The top UN official in Afghanistan appealed for greater international support for the country, following a one-day visit to communities hit hard by the devastating earthquake in late June.

“Yesterday’s visit reaffirmed to me both the extreme suffering of people in Afghanistan and their tremendous resolve in the face of great adversity,” said Dr. Ramiz Alakbarov, Deputy Special Representative of the Secretary-General and Humanitarian Coordinator for Afghanistan.

The UN and partners have developed a three-month emergency appeal, included within their humanitarian plan for Afghanistan this year, to respond to the catastrophe.

Step up aid


The goal is to scale up and expedite the delivery of humanitarian and resilience assistance to nearly 362,000 people in the two provinces, Paktika and Khost, that were most affected by the June 22 earthquake. 

“Notwithstanding the phenomenal generosity that donors have already displayed to Afghanistan over these past tumultuous ten months, I urge the international community to dig deep at this time, as the population confronts yet another emergency, and to pledge support to these life-saving and life-sustaining efforts,” he said.

On June 25, Dr. Alakbarov traveled to the villages of Mir Sahib and Khanadin, located in Giyan district, Paktika province—one of the areas worst affected by the 5.9 magnitude earthquake.

He was accompanied by representatives from the UN refugee agency, UNHCR, UN migration agency IOM, the World Food Program (WFP), the World Health Organization (WHO), the UN Children’s Fund (UNICEF), UN Women, the Food and Agricultural Organization (FAO), and the UN humanitarian affairs office, OCHA.

Devastation from the earthquake in Afghanistan, June 23. Photo: MGN Online

‘Unimaginable hardship’

The delegation met with residents, many of whom had lost family members and friends, including several orphaned and separated children, and whose homes are now uninhabitable.

“In addition to food assistance and emergency shelter and repair, interventions such as the restoration of damaged water pipes and cholera prevention and preparedness activities are absolutely vital, as are the restoration of communication lines, road access, and basic livelihoods,” said Dr. Alakbarov.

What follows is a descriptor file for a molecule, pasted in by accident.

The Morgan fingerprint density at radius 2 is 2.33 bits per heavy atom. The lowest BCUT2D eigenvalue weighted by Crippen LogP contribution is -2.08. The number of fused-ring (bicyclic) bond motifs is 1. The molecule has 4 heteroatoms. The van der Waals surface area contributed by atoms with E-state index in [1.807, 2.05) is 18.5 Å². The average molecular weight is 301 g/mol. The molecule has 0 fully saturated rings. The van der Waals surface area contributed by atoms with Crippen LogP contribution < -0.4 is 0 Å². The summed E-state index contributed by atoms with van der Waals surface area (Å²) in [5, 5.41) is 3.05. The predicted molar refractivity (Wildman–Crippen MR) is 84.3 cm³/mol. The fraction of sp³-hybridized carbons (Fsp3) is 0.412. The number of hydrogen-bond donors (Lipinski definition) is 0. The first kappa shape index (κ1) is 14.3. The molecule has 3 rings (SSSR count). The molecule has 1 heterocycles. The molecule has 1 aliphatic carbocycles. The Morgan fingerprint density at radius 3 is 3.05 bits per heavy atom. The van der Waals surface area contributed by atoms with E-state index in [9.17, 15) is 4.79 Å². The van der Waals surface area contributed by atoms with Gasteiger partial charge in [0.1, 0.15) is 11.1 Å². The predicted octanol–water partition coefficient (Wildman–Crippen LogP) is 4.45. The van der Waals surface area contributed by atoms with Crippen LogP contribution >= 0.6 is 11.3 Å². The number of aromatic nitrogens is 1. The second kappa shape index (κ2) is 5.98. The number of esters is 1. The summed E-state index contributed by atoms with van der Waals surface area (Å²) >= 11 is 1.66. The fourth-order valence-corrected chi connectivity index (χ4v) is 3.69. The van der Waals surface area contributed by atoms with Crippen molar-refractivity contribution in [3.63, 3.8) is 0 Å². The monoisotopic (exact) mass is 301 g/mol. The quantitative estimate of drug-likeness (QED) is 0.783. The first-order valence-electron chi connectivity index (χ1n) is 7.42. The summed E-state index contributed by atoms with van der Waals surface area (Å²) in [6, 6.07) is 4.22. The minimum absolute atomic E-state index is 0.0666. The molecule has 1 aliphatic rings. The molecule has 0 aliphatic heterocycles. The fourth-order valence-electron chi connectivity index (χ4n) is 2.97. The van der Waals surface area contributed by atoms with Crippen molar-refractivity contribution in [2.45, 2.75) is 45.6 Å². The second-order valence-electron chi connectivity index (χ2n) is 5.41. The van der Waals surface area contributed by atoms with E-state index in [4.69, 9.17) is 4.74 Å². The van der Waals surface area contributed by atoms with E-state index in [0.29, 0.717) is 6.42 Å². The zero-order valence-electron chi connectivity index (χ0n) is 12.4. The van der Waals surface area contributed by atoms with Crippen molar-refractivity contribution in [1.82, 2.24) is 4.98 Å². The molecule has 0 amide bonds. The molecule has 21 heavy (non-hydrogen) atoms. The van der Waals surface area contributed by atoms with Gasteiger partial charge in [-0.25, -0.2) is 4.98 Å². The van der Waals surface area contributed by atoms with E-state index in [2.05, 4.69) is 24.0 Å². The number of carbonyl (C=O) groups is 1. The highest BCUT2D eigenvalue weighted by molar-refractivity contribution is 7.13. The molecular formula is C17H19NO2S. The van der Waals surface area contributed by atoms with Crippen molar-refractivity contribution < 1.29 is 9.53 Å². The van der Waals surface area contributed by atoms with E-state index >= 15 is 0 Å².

“Without such transitional support, women, men, and children will continue to endure unnecessary and unimaginable hardship.”

The full scale of the devastation caused by the earthquake is yet to be known, OCHA reported, and assessments are ongoing.

Initial findings indicate at least 235 people in Giyan district were killed, including 134 children. Nearly 600 people were injured, more than 200 of them children. More than 1,000 homes were destroyed, and two schools were damaged.

Across all earthquake-affected areas, satellite imagery reveals damage to at least 2,000 homes which are more than 5km from a good road in the hardest hit areas of Giyan and Barmal districts in Paktika Province, and Spera District in Khost Province. 

Women in crisis

Furthermore, tens of thousands of homes that are still standing have experienced extensive damage and risk collapsing.

The earthquake struck at a time when increased restrictions on Afghan women and girls have amplified their needs and also complicated efforts to assist them.

Alison Davidian, acting country representative for UN women, explained that women and girls are differentially affected by crisis.

“When their rights to move and work are restricted as they are in Afghanistan, they are disproportionately impacted, especially in accessing food, health care and safe shelter,” she said.

Moving forward, women humanitarian workers as well as women-led civil society groups must be at the center of response.

“This is the only way to ensure the needs and rights of at-risk and crisis-affected women and girls are effectively identified and addressed,” she said. (UN News)